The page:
Wo'Odsiin was a rock-climber's dream, all jagged points and slightly-inclined verticality, but Denner was no rock-climber. Despite knowing with surgical certainty that the rain all around him was a facade, that rain still somehow made the rock face slick and nearly impossible to navigate, particularly to an inexperienced climber like Denner. After a solid half-hour of climbing, he felt like he had gotten nowhere. Denner disliked using his magic too overtly, particularly on worlds like Carghora where magic was not exactly an everyday occurrence. But he was alone here, apart from whatever inhabitants might exist within Wo'Odsiin, and they were apparently already familiar with magical practices. So Denner sighed, closed his eyes, thought about the updrafts in his old island home, and silently levitated off the ground.

It did not take long for Denner to reach the top of Weather Rock. Near the summit, he spotted a balcony, which from below had looked just like a natural outcropping of rock, but from above, it was clearly formed by a craftsman's hand. The top portion of it was flat and smooth and, in fact, covered with a carpet. The carpet was nearly the same shade as the rock it covered, so it took Denner a moment to recognize it, but it was certainly a man-made carpet. Beyond, a smooth, rounded archway led into the interior of Wo'Odsiin. Without a second thought, Denner Fabellian landed on the balcony, made a quick, thorough check to ensure this wasn't an illusion, as well, and then stepped inside.

The first thing he saw inside Wo'Odsiin was a long, exquisitely crafted dining table in the center of the room. The second was an immaculate crystal chandelier hanging above that table. The third was a staggeringly beautiful, barely-clothed, blue-skinned woman sitting at the end of the table. Denner stopped for just a few moments to wonder why she wasn't the first thing he noticed, and as he looked her up and down, he concluded it could only be that she wasn't, at first, there. He felt confident he would have noticed. She was exquisite. She was not the most beautiful woman he had ever seen, nor even the second, but she was giving Dmana a run for her money. She was sitting there silently, a sad sort of smile on her face, watching Denner with bright, expectant eyes.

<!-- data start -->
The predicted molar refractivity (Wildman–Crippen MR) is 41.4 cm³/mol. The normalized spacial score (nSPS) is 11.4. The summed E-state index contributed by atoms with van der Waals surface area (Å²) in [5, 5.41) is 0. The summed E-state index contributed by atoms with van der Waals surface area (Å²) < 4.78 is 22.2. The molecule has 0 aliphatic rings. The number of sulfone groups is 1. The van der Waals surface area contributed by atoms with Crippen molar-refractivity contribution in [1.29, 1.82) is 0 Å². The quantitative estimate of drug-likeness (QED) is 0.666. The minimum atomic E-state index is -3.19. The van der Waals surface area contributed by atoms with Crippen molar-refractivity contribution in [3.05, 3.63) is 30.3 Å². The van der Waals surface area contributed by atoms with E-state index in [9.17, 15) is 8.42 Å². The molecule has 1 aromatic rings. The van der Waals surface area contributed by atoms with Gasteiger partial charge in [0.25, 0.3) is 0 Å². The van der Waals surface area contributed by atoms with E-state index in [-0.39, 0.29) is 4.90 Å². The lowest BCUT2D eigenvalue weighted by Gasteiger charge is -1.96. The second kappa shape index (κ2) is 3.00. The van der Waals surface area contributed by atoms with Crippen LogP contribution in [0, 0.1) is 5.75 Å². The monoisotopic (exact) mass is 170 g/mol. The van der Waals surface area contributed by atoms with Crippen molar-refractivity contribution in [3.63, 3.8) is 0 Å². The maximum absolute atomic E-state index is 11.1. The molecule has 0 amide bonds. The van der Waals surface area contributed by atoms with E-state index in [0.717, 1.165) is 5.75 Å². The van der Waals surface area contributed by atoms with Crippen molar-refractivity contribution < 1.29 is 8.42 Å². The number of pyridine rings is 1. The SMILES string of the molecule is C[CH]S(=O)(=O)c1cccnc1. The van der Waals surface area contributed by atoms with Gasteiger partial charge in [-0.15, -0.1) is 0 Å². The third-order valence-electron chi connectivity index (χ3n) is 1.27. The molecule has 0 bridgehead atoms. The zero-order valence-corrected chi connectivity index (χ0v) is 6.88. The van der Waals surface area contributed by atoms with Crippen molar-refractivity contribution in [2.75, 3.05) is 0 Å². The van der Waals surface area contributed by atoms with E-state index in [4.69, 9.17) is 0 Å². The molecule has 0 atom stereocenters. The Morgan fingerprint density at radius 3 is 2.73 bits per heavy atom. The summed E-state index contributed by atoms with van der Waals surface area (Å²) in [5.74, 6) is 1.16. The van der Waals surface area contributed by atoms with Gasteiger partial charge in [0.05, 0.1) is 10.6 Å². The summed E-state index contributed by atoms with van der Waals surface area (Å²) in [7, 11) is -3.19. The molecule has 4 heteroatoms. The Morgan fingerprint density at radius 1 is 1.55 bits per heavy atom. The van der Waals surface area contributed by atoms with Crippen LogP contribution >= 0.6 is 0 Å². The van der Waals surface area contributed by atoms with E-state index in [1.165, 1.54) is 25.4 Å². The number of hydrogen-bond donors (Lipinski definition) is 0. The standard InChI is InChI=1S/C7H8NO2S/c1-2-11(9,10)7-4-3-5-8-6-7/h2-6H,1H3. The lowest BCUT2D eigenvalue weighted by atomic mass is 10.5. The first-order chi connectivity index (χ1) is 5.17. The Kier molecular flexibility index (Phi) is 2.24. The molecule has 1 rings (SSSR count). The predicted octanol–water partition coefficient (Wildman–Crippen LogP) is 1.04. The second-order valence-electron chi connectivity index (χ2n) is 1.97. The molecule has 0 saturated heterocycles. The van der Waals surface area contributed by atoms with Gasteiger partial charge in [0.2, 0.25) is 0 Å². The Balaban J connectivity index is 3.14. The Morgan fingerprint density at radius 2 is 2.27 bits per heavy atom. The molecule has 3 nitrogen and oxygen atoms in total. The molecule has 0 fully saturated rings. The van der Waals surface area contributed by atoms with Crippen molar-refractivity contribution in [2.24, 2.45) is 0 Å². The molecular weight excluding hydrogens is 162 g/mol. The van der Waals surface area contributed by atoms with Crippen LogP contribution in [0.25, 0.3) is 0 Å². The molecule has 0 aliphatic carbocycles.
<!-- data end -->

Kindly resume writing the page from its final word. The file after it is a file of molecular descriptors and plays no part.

Denner Fabellian scanned his extensive mental library for a suitable salutation for one such as her, but his tongue refused to cooperate even when he found one. She laughed slightly as she rose to greet him, and he noticed she was holding a silver chalice in her right hand.

"I have been watching you. I had hoped you were coming to visit with me. It can be very lonely in this place." She held up the chalice as she continued. "Here, I believe this is why you have come."

Denner took a step forward and looked into the vessel. It was filled with a crystal blue liquid that seemed to shimmer with her slightest movements. "What is this?" he asked, already suspecting the answer.

She smiled a laughing grin. "It is my tears, of course. Is that not what you have come here for?" She held the chalice closer, as if to emphasize the offering.

Something did not seem quite right to Denner, and he was gripped with a sudden, and disturbingly irrational, fear of the liquid. He decided to try to buy some time. "What's your name," he managed, awkwardly.

She cocked her head to the side and pouted a little at the question. "You mortals and your obsession with names! What import can a name possibly have?" She allowed her voice to go lower, more sultry. "We are here, you and I. Can our names alter that fact?"

"No," he admitted, his curiosity and rapacious thirst for knowledge beginning to rise, "but how will I know what to call you?"

"Why must you call me anything," she said with an impish smirk. "I am already here."

"Please," he said, his sincerity tinged with the slightest edge of apprehension, "I must know. I can't stand the thought of unobtainable knowledge."

She smiled. "Here. Drink of this. Within lies the knowledge that you seek."